Unmarried Equality believes that adoption decisions in the United States should based on the best interest of each individual child. The marital status, sexual orientation, or family structure of prospective adoptive parents should not be the primary criteria by which adoption placement decisions are made. The pool of prospective adoptive parents should not be artificially diminished solely because of these people’s marital status, sexual orientation, or family structure. Decisions about a child’s best interest should be made by those who are professionally trained in such matters.

Children are Waiting to be Adopted

There are 408,425 children in the U.S. waiting to be adopted (Children’s Defense Fund, 2011). Most of these children are school-aged or in a sibling group that needs to stay together. Most have experienced abuse or neglect; many have physical, emotional, or intellectual disabilities.

There is a severe shortage of adults interested in adopting older, special needs children, or children of color. For example in 2009, while African American children made up only 15 percent of the U.S. child population, they represented approximately 30% of the number of children in foster care (Black Administrators in Child Welfare, 2011). At a convening of child welfare experts in Houston, TX one particpant stated that there existed a “dysfunctional cultural response to the African American community” (Texas Department of Family and Protective Services, 2011).

One result of this is that too many children grow up in foster care or institutional settings, turn 18, and “age out” of state care without having been adopted. In 2008, over 30,000 young people aged out of foster care without being integrated into a permanent family (Adoption and Foster Care Analysis and Reporting System, HHS Administration for Children and Families, 2009). Studies find that one in four of these children are incarcerated within two years after leaving the system, about one-fifth become homeless, and fewer than 3% earn a college degree (Jim Casey Youth Opportunities Initiative, 2007). Clearly, having a parent(s) matters in the lives of children and young adults, far beyond age 18.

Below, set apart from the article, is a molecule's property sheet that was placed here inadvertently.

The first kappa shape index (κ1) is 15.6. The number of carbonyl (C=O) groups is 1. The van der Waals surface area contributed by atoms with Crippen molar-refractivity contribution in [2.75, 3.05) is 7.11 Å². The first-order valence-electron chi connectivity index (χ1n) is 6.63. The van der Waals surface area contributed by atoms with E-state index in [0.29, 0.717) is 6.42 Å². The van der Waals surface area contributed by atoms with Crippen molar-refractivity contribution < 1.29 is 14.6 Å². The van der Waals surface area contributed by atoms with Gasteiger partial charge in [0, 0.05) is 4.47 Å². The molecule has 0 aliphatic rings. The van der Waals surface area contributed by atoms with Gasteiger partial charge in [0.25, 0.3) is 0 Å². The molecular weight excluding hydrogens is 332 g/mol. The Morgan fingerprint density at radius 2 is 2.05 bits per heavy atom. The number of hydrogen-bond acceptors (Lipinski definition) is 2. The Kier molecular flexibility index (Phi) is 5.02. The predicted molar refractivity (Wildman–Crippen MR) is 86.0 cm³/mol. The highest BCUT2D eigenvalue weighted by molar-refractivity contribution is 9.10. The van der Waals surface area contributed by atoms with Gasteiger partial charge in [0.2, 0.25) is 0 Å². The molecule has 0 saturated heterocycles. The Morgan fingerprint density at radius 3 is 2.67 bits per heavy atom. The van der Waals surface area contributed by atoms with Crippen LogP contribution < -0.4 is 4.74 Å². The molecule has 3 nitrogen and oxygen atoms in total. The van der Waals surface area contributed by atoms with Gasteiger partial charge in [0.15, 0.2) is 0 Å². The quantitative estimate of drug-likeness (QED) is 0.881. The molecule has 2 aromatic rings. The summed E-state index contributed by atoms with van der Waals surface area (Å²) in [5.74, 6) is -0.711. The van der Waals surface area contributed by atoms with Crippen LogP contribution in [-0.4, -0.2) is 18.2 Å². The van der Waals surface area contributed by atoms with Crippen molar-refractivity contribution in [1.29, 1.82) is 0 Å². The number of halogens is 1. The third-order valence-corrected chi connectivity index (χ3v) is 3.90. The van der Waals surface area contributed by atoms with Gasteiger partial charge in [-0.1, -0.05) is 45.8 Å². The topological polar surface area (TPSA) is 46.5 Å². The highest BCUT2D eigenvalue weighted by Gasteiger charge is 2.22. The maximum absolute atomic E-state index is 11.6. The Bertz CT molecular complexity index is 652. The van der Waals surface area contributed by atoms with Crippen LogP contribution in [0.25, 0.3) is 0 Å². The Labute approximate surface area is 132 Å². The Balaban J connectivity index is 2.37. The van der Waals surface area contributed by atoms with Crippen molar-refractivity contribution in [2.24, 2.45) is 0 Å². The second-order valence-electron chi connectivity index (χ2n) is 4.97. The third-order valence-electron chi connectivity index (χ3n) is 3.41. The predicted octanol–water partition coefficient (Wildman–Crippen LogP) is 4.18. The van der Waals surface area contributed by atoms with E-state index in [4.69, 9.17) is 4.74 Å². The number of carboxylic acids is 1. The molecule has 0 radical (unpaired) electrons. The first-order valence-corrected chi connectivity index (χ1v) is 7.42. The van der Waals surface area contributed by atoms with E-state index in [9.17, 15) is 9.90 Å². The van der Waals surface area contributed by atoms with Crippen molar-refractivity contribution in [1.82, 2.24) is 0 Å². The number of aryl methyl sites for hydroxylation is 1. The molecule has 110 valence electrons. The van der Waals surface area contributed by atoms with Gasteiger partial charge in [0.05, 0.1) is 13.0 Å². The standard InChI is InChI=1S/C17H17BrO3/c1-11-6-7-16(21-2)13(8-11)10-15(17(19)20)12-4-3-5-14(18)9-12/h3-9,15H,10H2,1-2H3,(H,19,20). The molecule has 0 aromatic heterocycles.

Unmarried People Want to Adopt

Single and unmarried people are often open to adopting an older child or a child with special needs, while married couples often seek only to adopt a healthy newborn. In fact, single and unmarried adults already adopt about 33% of children from state care (U.S. Department of Health and Human Services, 2004).

Countless unmarried partners (same-sex or different-sex) are co-parenting a child or children, but frequently only one partner has a legal relationship to the child(ren). In many cases it would benefit the child(ren) to have a legal relationship to both parents. Many, but not all, states allow “co-parent adoptions” or “second parent adoptions,” which create a second legal parent-child relationship for these families. Qualified, screened single and LGBT people can be excellent parents. Having a single or LGBT parent could be in an individual child’s best interest, for a number of reasons.

Some States are Trying to Block Adoptions

As of May 2011: Arizona recently enacted a new bill which states preference that a child be adopted by “a married man and woman.” While single people can adopt, there are certain conditions in which they would be considered: no married couple is available; the single person is the child’s legal relative; the child would otherwise be placed in extended foster care; a “meaningful and healthy relationship” exists between the child and the single person; the birth parent(s) places the child with the single person; or the child’s best interests require adoption by the single person.The emphasis on a single person leads us to believe unmarried couples are unable to jointly adopt a child, as explaned by Nancy Polikoff in her blog post on the issue. View alert above to take action.